• are using a Display Manager to log into X. Most DM will autoload the ~/.Xresources file on login.
  • if you are using startx, you have to edit your ~/.xinitrc. See below for details.

The resources will be stored in the X server so the file does not need to be read every time an app is started.

To reread your .Xresources file, and throw away your old resources:

xrdb ~/.Xresources

To reread your .Xresources file, and keep your old resources:

xrdb -merge ~/.Xresources
  • .Xresources is just a naming convention, xrdb can load any file. If you use xrdb manually, you can put such a file anywhere you want (for example, ~/.config/Xresources).
  • If you background the execution of xrdb in a chain of commands in ~/.xinitrc, the programs launched in the same chain might not be able to make use of it, so it is recommended to never background the xrdb command within ~/.xinitrc.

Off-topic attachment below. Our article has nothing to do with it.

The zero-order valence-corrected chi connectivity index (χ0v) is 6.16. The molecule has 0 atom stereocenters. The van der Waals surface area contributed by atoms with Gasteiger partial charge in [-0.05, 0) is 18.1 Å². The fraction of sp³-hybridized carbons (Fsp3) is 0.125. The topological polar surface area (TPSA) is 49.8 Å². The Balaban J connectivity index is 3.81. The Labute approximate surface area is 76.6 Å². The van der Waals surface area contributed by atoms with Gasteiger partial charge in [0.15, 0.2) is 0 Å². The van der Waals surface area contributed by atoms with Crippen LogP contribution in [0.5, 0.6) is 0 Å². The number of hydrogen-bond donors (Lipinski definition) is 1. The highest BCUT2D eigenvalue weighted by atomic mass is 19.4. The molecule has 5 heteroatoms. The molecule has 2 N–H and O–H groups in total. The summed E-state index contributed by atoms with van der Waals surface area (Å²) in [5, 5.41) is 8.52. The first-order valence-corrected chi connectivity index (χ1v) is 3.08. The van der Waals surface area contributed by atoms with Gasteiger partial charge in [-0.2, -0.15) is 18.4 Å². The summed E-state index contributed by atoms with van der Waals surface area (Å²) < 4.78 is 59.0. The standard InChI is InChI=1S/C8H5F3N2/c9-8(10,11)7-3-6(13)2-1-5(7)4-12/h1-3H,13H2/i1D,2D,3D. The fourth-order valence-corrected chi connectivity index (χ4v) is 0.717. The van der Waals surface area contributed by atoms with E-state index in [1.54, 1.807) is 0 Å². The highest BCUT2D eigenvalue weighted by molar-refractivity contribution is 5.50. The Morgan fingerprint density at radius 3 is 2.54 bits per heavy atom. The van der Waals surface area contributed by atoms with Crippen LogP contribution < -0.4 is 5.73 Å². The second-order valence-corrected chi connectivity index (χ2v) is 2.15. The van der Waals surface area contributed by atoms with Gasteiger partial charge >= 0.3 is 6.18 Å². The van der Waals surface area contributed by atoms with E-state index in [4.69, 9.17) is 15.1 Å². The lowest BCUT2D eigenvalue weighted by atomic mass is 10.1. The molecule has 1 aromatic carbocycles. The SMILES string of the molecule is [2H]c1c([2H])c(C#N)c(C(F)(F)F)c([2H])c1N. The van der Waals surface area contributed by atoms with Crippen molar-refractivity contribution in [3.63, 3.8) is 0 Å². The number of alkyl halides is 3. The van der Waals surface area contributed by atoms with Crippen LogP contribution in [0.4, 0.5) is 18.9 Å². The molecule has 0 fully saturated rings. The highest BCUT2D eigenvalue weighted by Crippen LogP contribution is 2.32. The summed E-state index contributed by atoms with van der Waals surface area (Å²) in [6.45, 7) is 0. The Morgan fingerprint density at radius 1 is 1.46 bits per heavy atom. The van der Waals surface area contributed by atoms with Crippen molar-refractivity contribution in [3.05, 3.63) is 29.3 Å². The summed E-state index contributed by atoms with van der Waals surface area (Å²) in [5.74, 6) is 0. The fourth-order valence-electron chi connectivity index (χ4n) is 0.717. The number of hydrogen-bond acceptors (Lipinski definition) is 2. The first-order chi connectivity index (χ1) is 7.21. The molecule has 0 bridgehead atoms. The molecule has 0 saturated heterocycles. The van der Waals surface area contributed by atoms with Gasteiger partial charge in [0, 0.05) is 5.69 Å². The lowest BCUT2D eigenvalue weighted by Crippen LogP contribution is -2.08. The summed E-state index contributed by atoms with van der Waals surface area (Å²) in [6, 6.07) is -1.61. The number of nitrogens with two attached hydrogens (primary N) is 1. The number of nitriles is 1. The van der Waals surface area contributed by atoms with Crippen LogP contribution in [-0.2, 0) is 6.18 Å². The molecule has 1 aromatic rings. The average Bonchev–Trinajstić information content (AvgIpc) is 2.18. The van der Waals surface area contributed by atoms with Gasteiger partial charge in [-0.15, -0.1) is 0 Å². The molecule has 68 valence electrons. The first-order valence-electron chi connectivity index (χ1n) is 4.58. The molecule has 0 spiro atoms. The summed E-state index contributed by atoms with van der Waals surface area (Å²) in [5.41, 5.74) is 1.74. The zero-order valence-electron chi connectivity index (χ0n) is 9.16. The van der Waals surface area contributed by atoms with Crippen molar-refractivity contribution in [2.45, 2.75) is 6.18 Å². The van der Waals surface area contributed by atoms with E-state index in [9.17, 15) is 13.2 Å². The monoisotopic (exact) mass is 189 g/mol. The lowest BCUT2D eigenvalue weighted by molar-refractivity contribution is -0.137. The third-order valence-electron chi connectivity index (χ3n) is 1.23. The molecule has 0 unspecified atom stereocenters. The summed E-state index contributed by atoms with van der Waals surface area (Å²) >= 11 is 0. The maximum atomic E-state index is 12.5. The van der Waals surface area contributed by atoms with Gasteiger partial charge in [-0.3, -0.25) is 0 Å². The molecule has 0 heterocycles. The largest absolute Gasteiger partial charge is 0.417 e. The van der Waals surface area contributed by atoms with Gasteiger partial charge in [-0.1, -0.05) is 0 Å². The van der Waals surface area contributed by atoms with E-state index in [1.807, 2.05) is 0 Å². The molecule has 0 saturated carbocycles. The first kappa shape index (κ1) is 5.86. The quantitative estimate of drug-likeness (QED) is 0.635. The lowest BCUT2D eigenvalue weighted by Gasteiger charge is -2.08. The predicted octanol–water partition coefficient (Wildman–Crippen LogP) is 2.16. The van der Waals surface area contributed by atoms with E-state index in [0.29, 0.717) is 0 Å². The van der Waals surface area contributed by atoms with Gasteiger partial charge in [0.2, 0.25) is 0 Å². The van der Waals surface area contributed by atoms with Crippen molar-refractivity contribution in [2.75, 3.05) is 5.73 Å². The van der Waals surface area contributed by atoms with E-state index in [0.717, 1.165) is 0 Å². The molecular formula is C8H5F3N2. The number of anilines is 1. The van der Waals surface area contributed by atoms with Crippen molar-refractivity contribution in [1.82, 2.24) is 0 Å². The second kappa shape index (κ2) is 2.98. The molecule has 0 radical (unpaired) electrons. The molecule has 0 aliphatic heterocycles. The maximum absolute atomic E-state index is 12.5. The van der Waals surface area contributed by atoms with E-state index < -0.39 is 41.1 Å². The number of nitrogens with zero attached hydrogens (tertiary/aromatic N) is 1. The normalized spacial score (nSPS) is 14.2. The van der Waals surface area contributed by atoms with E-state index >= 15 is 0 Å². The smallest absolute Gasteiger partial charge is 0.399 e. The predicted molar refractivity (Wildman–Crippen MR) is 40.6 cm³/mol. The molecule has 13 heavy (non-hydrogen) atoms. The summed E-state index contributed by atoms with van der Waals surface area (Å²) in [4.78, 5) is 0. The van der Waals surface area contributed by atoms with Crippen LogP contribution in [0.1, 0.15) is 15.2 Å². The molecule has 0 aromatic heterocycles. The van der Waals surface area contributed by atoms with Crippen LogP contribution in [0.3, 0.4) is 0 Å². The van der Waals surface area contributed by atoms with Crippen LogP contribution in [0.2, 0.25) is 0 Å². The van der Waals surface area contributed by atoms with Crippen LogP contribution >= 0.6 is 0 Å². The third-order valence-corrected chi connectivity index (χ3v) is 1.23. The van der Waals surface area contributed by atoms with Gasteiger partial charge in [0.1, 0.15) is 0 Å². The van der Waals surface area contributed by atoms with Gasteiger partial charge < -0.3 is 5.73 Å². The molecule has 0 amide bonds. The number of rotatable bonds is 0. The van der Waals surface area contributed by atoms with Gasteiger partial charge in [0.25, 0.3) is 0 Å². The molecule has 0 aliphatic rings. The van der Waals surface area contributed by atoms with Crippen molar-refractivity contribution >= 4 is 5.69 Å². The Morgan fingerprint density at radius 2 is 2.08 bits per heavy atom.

• Resources loaded with xrdb are also accessible to remote X11 clients (such as those forwarded over SSH).
  • The older (deprecated) ~/.Xdefaults file is read every time you start an X11 program such as xterm, but only if xrdb has not ever been used in the current X session. [1]

Adding to xinitrc

If you do not use a desktop environment, you probably need to add the following line to your ~/.xinitrc:

[[ -f ~/.Xresources ]] && xrdb -merge ~/.Xresources

Default settings

To see the default settings for your installed X11 apps, look in /usr/share/X11/app-defaults/.

Detailed information on program specific resources is usually provided in the man page for that app. Xterms manpage is a good example, containing a list of resources and the default value.

To see the current loaded resources:

xrdb -query -all

Xresources syntax

The basic syntax

The syntax of an Xresources file is as follows:

name.Class.resource: value

and here is a real world example:

xscreensaver.Dialog.headingFont: -*-fixed-bold-r-*-*-*-100-*-*-*-*-iso8859-1
The name of the application, such xterm, xpdf, etc